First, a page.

You’ll often come across barbecued or grilled snake, often on a stick, in the markets of Cambodia. Apparently so many snakes are killed to either feed crocodiles or humans that many are endangered now.
The flavour and odour of the Durian fruit is so strong it’s the kind of thing you either love or hate. I’m definitely in the latter category but you can’t deny the passion a lot of locals have for this fruit. Although it is even banned from transportation and some hotels in parts of southeast Asia because some find the odour offensive. It certainly permeates everything in the vicinity. It is native to Indonesia, Malaysia and Brunei but found widely in Cambodia, and I even came across durian icecream in Phnom Penh.
Sticky rice is common around Indochina and a really good snack for eating on a long bus journey or boat trip if you don’t want to try anything too exotic. It’s also pretty filling. In Cambodia it seems they cook it inside bamboo with red bean and coconut milk so the rice is sweet and red. To eat it you peel off the skin and use the bamboo as a spoon.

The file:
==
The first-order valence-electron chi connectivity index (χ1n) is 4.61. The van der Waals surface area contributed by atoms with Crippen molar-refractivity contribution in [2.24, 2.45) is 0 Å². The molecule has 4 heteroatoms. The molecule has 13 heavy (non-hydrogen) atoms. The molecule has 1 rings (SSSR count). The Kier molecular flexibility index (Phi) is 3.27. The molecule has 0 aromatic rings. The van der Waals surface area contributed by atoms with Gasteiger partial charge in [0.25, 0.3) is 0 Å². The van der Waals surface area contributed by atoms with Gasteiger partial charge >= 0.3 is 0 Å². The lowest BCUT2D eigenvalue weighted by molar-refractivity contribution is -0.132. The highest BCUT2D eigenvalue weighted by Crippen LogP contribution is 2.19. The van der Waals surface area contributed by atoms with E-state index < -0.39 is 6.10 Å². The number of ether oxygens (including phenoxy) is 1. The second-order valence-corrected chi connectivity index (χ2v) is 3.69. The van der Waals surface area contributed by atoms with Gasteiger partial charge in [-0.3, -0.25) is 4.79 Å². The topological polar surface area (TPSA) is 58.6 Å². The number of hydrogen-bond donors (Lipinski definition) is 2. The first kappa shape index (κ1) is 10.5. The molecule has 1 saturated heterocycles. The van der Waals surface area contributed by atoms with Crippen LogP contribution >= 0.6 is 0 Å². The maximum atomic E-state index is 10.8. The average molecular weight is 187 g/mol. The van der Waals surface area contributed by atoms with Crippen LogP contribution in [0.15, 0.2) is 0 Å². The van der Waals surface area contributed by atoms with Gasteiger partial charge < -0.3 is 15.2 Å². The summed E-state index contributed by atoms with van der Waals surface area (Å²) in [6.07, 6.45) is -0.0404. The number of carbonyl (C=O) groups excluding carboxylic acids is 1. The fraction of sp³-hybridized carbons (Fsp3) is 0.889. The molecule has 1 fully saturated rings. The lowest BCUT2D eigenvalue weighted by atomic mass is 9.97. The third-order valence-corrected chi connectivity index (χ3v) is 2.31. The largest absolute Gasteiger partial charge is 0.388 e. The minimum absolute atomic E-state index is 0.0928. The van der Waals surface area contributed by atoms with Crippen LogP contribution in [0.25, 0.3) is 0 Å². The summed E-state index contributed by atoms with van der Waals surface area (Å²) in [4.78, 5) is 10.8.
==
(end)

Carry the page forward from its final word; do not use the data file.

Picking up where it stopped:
Fried spiders are commonly found for sale on the plates of mobile vendors or in the markets around Cambodia. You can be walking down the street and have a dish of these thrust at you! Yes, it’s a little disconcerting and hard to believe people can develop a taste for the hairy beasts but apparently during the hardships of the Khmer Rouge regime they did. They are often fried in garlic and salt.
Crickets are another insect that became part of the national diet during Pol Pot’s regime, when other food sources were hard to come by. It’s a big industry these days and the Khmer’s still love the deep fried, crispy snacks. If you’re willing to taste them – I wasn’t so I can’t give you any specific taste information here – you are supposed to ask for a male cricket as they are apparently have a herbal flavour.
by Joanne Lane.